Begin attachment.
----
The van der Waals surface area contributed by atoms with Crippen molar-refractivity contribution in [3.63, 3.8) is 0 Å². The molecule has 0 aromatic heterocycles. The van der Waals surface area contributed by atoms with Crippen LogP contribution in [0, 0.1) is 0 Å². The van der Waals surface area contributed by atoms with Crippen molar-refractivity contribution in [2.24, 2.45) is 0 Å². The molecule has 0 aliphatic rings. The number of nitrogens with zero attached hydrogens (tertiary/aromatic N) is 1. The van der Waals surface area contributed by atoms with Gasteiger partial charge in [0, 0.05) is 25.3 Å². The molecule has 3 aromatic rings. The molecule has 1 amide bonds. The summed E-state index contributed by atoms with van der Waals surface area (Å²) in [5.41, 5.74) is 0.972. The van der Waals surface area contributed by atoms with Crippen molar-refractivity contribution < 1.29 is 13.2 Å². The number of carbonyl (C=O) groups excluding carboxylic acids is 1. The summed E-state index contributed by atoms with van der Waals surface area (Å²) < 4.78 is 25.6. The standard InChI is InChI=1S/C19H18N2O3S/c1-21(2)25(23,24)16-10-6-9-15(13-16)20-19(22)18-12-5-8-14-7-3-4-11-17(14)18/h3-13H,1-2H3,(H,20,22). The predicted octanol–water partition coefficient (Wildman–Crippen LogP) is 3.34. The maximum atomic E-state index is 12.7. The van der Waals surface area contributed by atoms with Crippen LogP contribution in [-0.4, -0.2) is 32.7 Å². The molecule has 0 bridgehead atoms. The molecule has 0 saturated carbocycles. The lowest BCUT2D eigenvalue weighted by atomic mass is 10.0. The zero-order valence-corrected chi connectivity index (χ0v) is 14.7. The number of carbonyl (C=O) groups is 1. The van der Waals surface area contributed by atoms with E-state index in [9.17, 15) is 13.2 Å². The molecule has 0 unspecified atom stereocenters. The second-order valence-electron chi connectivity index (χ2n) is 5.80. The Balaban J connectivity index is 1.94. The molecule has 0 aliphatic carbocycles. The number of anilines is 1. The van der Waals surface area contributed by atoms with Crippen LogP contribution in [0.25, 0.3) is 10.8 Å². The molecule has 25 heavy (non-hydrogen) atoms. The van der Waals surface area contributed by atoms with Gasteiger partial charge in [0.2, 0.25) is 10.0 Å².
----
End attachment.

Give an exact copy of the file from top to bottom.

The van der Waals surface area contributed by atoms with Crippen molar-refractivity contribution in [3.63, 3.8) is 0 Å². The molecule has 0 aromatic heterocycles. The van der Waals surface area contributed by atoms with Crippen LogP contribution in [0, 0.1) is 0 Å². The van der Waals surface area contributed by atoms with Crippen molar-refractivity contribution in [2.24, 2.45) is 0 Å². The molecule has 0 aliphatic rings. The number of nitrogens with zero attached hydrogens (tertiary/aromatic N) is 1. The van der Waals surface area contributed by atoms with Gasteiger partial charge in [0, 0.05) is 25.3 Å². The molecule has 3 aromatic rings. The molecule has 1 amide bonds. The summed E-state index contributed by atoms with van der Waals surface area (Å²) in [5.41, 5.74) is 0.972. The van der Waals surface area contributed by atoms with Crippen molar-refractivity contribution < 1.29 is 13.2 Å². The number of carbonyl (C=O) groups excluding carboxylic acids is 1. The summed E-state index contributed by atoms with van der Waals surface area (Å²) < 4.78 is 25.6. The standard InChI is InChI=1S/C19H18N2O3S/c1-21(2)25(23,24)16-10-6-9-15(13-16)20-19(22)18-12-5-8-14-7-3-4-11-17(14)18/h3-13H,1-2H3,(H,20,22). The predicted octanol–water partition coefficient (Wildman–Crippen LogP) is 3.34. The maximum atomic E-state index is 12.7. The van der Waals surface area contributed by atoms with Crippen LogP contribution in [-0.4, -0.2) is 32.7 Å². The molecule has 0 bridgehead atoms. The molecule has 0 saturated carbocycles. The lowest BCUT2D eigenvalue weighted by atomic mass is 10.0. The zero-order valence-corrected chi connectivity index (χ0v) is 14.7. The number of carbonyl (C=O) groups is 1. The van der Waals surface area contributed by atoms with E-state index in [9.17, 15) is 13.2 Å². The molecule has 0 unspecified atom stereocenters. The second-order valence-electron chi connectivity index (χ2n) is 5.80. The Balaban J connectivity index is 1.94. The molecule has 0 aliphatic carbocycles. The number of anilines is 1. The van der Waals surface area contributed by atoms with Crippen LogP contribution in [0.25, 0.3) is 10.8 Å². The molecule has 25 heavy (non-hydrogen) atoms. The van der Waals surface area contributed by atoms with Gasteiger partial charge in [0.2, 0.25) is 10.0 Å².